Our farming and produce is shaped by our organic philosophy. We take special care over what we plant and where we plant it to imbue the essence of our natural and extreme environment. Our organic produce is available to our guests and through a number of select farm stalls and retail outlets, we also sell to trade.
We are always striving to sustain a truly organic environment at our farm and became fully certified organic in 2012. All our plants are root-fed with earthworm water from our own earthworm farm and we use compost and mulch. This is complemented by systemically applying compost teas and adding stinging nettles, comfrey, chamomile and yarrow to activate the compost.
Similarly, our vineyards are straw-mulched to retain moisture in the soil, resulting in a saving of up to 40% water usage as well as suppressing weeds in the vineyards. We do not use any chemical fertilisers or pesticides on The Drift Farm, rather preferring compost as a fertiliser.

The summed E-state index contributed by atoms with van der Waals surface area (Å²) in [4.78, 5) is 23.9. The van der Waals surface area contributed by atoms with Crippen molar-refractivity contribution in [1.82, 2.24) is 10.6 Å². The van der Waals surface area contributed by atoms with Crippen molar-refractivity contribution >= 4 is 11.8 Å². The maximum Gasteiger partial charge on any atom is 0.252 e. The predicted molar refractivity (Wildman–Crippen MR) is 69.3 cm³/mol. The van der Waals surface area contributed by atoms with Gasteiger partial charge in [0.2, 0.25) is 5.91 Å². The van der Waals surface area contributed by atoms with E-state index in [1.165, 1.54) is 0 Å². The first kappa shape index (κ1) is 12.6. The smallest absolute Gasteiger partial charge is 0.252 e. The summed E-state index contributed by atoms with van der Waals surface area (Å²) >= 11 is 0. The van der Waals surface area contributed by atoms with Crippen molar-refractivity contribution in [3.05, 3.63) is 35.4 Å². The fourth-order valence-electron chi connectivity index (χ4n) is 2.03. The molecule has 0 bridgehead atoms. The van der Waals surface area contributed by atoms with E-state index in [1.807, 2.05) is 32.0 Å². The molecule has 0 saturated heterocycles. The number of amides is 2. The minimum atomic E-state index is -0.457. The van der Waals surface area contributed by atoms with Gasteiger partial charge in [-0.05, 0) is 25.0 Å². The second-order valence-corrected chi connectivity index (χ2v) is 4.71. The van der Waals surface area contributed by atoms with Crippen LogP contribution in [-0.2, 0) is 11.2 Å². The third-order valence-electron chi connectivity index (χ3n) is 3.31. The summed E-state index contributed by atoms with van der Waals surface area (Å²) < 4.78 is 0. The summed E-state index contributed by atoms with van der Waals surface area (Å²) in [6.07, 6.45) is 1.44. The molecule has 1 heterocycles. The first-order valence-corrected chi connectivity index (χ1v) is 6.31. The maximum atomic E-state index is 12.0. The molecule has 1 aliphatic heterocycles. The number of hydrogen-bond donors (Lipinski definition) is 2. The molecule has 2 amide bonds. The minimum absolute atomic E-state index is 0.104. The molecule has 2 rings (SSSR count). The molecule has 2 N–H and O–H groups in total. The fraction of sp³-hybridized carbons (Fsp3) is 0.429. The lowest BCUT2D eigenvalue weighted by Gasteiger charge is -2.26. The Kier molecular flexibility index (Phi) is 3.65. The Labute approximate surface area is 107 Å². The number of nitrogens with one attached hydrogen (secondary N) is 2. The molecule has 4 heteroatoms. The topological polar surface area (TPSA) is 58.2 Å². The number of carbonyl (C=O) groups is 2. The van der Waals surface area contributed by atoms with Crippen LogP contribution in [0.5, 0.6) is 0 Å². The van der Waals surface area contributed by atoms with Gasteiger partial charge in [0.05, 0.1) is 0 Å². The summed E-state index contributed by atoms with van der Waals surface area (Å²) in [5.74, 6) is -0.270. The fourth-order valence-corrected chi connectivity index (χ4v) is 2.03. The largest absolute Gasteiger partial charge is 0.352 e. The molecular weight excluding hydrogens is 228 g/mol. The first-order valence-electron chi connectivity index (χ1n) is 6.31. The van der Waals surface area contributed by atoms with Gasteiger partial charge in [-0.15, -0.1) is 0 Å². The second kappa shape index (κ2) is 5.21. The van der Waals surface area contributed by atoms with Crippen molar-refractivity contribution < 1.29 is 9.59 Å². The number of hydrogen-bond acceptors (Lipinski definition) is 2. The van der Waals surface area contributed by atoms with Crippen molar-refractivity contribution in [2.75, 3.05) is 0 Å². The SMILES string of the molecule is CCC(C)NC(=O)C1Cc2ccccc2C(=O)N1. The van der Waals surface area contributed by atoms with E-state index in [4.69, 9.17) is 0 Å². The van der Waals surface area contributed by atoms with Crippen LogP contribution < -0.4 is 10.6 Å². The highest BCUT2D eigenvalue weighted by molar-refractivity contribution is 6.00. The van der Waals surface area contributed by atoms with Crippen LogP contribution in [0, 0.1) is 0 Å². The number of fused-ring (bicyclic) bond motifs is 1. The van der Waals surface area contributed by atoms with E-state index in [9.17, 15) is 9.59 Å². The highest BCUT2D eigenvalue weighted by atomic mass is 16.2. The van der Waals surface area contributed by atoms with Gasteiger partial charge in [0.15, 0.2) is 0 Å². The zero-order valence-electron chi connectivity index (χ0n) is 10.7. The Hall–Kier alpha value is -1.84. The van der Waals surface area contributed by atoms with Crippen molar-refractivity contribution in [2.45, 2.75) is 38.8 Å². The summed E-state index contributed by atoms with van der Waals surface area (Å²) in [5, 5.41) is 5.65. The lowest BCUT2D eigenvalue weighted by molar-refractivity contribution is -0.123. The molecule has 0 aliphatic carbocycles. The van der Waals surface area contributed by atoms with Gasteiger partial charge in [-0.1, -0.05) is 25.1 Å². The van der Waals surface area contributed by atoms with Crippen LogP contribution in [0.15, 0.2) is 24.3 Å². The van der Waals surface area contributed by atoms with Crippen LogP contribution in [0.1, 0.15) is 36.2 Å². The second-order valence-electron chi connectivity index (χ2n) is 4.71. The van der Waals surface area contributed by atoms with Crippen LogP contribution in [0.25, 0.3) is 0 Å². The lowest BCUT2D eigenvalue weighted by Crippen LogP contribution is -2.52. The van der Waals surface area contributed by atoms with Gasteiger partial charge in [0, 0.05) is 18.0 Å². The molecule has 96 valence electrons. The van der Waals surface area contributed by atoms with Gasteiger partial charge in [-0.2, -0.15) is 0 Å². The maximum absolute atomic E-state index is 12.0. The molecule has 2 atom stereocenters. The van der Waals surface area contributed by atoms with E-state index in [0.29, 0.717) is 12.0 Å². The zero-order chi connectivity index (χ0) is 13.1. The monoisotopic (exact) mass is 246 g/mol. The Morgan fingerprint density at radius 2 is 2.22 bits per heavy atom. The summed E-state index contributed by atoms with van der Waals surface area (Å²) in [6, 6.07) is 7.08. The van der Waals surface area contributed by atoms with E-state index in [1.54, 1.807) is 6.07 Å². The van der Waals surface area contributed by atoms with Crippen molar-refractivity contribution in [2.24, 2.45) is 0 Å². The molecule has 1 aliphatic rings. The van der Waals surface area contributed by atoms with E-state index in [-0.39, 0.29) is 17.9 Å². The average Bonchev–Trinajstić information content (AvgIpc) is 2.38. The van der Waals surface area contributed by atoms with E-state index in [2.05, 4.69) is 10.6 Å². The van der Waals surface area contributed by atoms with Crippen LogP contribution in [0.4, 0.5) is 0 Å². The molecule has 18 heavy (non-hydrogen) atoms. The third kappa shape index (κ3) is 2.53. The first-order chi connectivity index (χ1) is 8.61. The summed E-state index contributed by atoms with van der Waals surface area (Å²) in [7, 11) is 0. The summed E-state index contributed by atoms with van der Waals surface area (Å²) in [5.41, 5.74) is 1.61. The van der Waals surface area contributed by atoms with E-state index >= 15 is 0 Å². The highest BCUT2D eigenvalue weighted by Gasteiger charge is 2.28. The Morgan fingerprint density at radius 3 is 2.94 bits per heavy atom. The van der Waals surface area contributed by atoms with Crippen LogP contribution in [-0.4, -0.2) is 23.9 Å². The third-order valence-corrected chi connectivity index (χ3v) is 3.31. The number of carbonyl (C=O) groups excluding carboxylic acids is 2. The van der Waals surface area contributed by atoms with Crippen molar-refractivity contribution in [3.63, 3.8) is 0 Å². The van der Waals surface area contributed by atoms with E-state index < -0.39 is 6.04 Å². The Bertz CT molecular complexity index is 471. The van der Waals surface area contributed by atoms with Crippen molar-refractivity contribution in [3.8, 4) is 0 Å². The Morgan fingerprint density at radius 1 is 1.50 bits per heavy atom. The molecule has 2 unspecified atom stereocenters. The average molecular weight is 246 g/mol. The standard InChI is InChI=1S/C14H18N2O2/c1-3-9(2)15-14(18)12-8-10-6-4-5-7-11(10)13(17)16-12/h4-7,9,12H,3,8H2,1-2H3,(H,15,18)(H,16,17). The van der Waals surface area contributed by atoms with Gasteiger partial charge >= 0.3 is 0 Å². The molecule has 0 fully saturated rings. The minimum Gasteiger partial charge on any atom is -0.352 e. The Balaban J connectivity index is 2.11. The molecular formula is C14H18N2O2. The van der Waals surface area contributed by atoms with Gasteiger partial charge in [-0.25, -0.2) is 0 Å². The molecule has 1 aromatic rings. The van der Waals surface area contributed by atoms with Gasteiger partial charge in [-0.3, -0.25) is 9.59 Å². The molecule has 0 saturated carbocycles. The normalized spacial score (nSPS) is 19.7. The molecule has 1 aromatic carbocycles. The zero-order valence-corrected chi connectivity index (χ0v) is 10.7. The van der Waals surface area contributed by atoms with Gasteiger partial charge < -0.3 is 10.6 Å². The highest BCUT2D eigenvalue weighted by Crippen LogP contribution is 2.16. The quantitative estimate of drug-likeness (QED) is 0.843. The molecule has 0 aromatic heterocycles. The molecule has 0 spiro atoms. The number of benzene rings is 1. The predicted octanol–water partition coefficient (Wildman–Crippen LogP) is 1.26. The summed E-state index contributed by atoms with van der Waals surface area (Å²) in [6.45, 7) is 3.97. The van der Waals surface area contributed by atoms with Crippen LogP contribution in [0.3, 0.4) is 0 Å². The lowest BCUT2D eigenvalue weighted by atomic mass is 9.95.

We use lupins as cover crops to improve the soil and when necessary, for control of vine disease, our vineyards are sprayed with natural sprays, approved for organic and biodynamic productions. We also have an agreement with our neighbours that they do not use chemical sprays on the adjoining land.
Heirloom vegetables are varieties that were widely available centuries ago, but that have become rare in the age of modern large-scale agriculture and mass cultivation of only a handful of seed varieties. These old charmers are making a comeback, giving us a glimpse of life in earlier times and the genetic diversity that was available on the planet before mass production.
Heirlooms are always open-pollinated, meaning their seeds have been saved year after year to preserve certain characteristics. This makes it possible to grow the exact same type of tomatoes your grandparents grew in the garden when you were little.
Common modern vegetable varieties have their advantages as they are often more disease resistant and their fruits are more uniform. But they’re almost always far less tasty or interesting than most heirloom varieties, which come in wonderful shapes and colours.
Just think of the humble tomato. Supermarkets mainly sell salad or red cherry tomatoes, and sometimes if you’re lucky oval Rosa tomatoes. But heirlooms come in a variety of shapes and colours: big or small, smooth or grooved or striped, round or oval or pear shaped, or in red, orange, pink, purple, yellow, green and white, and they can vary in taste and hardiness.
We’re privileged to be able to bring you a variety of interesting heirloom vegetables. And watch this space, there is more to come!